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Best Practice Makes Perfect

A collaboration with Domino developers about how to do it and how to get it right in Domino

My Sprint bill has a new feature; since we have two phones, they helpfully suggest how we could split the bill between the phones. Here's their suggestion for this month:

  Splitting your bill? Here's our suggestion*:  
Charges
Taxes
Additional Sprint Charges
Total
(763) xxx-yyyy
$64.24
$5.54
$2.61
$72.39
(763) xxx-zzzz
-$3.25
$0.77
$0.95
-$1.53





  How did we calculate these suggestions?

  (Step 1) We added together charges like monthly recurring charges, overage charges, purchases and taxes for each individual subscriber.

  (Step 2) Then we added all account charges and taxes and divided the total account charges by the number of subcribers [sic] on the account.

  (Step 3) Finally, we added the individual subscriber charges from step 1 to the split account charges from step 2 to calculate the suggested split accounts.

Thank you, Sprint! I don't owe anything for my cell usage -- my wife pays the whole bill and owes me $1.53 besides. Not enough for a latté, but it's a start.

This is obviously wrong. So obvious, that you have to wonder whether they did any testing on this new feature. I think about all the people who might have wrong answers printed on their bills that are less obviously wrong. Sprint is doing these customers a disservice.  Some may never catch on -- others might notice something fishy after a few months, and have to go back through their old bills -- assuming they kept them -- to manually recalculate the split and adjust accordingly. Fun!

Even if the figures looked plausible, I'd want to decide whether I agree with their algorithm.  But the description is too vague to be useful. It doesn't mention how it takes into account the relative minutes-usage of the two lines, for instance; maybe it doesn't.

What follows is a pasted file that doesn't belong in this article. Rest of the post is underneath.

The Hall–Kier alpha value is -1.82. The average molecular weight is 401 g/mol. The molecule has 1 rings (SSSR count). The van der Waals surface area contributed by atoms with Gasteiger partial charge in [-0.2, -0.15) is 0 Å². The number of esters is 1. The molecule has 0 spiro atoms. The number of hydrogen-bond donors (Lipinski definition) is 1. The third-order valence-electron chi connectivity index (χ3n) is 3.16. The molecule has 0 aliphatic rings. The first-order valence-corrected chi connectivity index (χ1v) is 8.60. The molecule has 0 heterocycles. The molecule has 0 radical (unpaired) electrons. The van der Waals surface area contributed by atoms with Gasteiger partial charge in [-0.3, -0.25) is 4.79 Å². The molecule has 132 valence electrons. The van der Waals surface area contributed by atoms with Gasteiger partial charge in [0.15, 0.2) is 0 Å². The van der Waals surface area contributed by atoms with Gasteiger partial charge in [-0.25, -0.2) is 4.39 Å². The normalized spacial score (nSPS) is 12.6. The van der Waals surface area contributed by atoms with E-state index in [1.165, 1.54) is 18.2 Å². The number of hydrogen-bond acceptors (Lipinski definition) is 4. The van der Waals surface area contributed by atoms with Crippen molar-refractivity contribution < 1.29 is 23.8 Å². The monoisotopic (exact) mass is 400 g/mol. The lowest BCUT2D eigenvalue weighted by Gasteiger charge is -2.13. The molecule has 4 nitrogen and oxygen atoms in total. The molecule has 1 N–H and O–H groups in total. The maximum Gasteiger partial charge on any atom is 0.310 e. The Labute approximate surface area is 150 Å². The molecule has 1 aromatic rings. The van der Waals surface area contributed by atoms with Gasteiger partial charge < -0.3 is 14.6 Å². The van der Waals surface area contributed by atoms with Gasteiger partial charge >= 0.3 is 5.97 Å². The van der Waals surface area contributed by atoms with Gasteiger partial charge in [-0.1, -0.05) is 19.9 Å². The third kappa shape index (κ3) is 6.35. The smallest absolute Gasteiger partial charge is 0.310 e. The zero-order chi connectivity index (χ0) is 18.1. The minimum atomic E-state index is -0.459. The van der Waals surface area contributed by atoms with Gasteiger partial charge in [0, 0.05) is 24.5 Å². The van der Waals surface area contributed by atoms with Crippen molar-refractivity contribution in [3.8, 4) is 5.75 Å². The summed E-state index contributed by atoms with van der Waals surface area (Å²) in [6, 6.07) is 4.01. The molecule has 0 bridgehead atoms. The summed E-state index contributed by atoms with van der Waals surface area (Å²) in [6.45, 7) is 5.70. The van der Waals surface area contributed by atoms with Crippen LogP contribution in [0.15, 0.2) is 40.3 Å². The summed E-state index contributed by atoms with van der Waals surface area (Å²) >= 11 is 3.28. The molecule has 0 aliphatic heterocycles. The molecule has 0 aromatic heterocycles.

In fact, what makes for a fair split? Is there a single answer that fits everybody? These are complicated bills.  There's a base amount which doesn't vary, there might be equipment charges (say I bought a new phone holder, which I should pay for 100%), there might be odd credits (this month there's a "settlement invoice credit" -- do we divide that based on this month's usage or should we average over some period of time?), or mysterious one-time charges.  If you go over your prepaid minutes there's a per-minute charge, and so on. But let's keep it simple for the sake of an example. Say the bill is just the base amount this month. We pre-pay (let's say) 500 minutes. I use 1 minute. My wife uses 299. Does this mean I pay 1/300th of the bill and she pays the rest? That doesn't seem fair. It's worth something just to have service, in case of need, even if you make no calls. Each phone should contribute some minimum amount for that, and some additional amount depending on usage. But the exact amount of the minimum is something the people involved have to negotiate. At least, I don't see an obvious answer that would fit everyone. And consider the usage-based portion. Suppose we decide we each pay 1/4, and divide the rest based on usage. The bill is $60 -- we each pay at least $15. If I use 1 minute, and my wife uses 2, she pays $35 and I pay $25? Wow, that was an expensive minute! If I use 100 and she uses 300, the ratio seems fairer, but clearly there has to be some division in the payment for the unused minutes, the exact details of which have to be negotiated.

I could go on in this vein for some time.  The point is that Sprint decided to take on an impossible task -- there's no one way to split the bill that everybody would consider fair -- and they did it extremely poorly besides. Maybe there's some algorithm that many of their subscribers would consider close enough to fair that the difference is too small to make it worth manual calculation. This isn't it, and even if it were, it's not described precisely enough to let people decide whether that's pretty close to the way they would do it.

If they wanted to support people who split the bill, might it not be better to just pull together in one place, all the numbers people might want to plug into their own formula? But apparently nobody at Sprint thought this through. Now they can say, "We help you figure out how to split your bill!" and whether they do so in a way that's actually useful, is immaterial, because potential customers don't get to see it until they've already signed a contract.

One thing I can say based on the scenarios I've been running through my head while writing this -- it's just as well we don't split our bill. What a load of bother!

Andre Guirard | 2 January 2009 12:37:00 PM ET | Home, Plymouth, MN, USA | Comments (0)

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